State v. Carcamo-Tellez

Summarized by:

  • Court: Oregon Court of Appeals
  • Area(s) of Law: Civil Procedure
  • Date Filed: 10-28-2015
  • Case #: A156535
  • Judge(s)/Court Below: Armstrong, P.J., for the Court; Hadlock, J.; & Egan, J.
  • Full Text Opinion

Pursuant to ORS 137.225 the court must grant a motion to set aside certain convictions unless findings by clear and convincing evidence are made that “granting the motion would not be in the best interests of justice.” Unstipulated information asserted by counsel without any other proof is not considered evidence.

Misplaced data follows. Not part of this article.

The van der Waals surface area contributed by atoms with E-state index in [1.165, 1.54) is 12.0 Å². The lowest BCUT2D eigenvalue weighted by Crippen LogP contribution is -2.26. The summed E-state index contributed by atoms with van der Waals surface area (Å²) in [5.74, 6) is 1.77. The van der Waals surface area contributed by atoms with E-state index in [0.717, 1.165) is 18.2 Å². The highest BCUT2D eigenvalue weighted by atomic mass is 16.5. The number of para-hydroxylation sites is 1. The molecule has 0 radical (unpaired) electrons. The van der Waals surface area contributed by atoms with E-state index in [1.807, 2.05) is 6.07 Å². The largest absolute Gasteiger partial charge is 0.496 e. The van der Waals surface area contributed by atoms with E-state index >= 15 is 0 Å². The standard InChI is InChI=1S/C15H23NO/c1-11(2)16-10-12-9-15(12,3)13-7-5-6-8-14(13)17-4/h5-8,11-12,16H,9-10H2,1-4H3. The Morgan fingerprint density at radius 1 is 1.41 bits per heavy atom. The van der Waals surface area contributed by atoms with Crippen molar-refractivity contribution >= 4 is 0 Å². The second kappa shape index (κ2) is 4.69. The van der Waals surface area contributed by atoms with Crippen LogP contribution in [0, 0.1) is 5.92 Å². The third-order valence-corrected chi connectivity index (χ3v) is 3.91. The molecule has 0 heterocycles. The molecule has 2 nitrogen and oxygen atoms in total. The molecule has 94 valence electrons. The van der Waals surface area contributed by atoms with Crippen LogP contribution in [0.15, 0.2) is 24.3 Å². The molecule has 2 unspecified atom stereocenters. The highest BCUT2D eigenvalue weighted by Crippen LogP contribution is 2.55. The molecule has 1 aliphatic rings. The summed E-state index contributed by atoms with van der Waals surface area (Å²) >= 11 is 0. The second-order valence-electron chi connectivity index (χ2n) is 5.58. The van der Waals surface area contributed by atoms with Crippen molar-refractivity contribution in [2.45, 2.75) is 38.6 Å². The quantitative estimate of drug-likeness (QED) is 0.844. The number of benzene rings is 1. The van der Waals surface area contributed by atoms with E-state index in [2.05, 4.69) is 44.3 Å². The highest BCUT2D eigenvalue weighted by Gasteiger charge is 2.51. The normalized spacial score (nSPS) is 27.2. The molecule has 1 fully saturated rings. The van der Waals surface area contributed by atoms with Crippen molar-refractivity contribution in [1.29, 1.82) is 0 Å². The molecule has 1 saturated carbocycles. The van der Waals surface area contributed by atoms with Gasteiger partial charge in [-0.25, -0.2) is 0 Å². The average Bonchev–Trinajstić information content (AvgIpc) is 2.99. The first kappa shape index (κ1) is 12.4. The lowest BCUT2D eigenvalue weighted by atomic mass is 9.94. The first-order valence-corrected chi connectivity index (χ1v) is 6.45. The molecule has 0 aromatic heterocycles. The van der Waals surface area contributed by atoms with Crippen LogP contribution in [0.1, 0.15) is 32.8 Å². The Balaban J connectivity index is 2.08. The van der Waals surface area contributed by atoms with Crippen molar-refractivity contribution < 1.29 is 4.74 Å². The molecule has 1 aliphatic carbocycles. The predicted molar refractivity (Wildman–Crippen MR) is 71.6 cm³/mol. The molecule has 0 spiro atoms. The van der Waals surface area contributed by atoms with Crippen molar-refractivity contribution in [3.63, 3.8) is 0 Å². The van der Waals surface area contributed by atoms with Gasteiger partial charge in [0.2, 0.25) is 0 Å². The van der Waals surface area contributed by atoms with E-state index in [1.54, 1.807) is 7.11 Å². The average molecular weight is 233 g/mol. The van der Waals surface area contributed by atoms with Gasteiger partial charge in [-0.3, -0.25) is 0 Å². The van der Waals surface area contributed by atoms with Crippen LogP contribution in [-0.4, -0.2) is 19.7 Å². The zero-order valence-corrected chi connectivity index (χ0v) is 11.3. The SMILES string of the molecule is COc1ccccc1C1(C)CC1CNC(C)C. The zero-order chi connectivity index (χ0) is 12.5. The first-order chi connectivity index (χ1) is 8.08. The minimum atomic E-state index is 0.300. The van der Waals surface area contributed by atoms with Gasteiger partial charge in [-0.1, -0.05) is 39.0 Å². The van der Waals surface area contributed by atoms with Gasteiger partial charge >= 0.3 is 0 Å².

Defendant appealed a dismissal of his 2013 motion and affidavit to set aside his robbery in the third degree conviction of 2010 pursuant to ORS 137.225. Defendant argued that the trial court erred because there was no clear and convincing evidence entered into the record to establish that “granting the motion would not be in the best interests of justice.” At trial, the State indicated that there was gang activity surrounding the 2010 conviction but did not offer any other evidence other than the prosecutor’s statements. This Court stated that information from the District Attorney is not evidence, quoting State v. Ordonez-Villanueva which says, “[A] unilateral assertion of counsel is not evidence, because it is not a medium through which a party can present proof of a fact.” Therefore, since no evidence was admitted on record that would establish denial of the motion being in the best interests of justice, the trial court was required to grant Defendant’s motion. Reversed and remanded.

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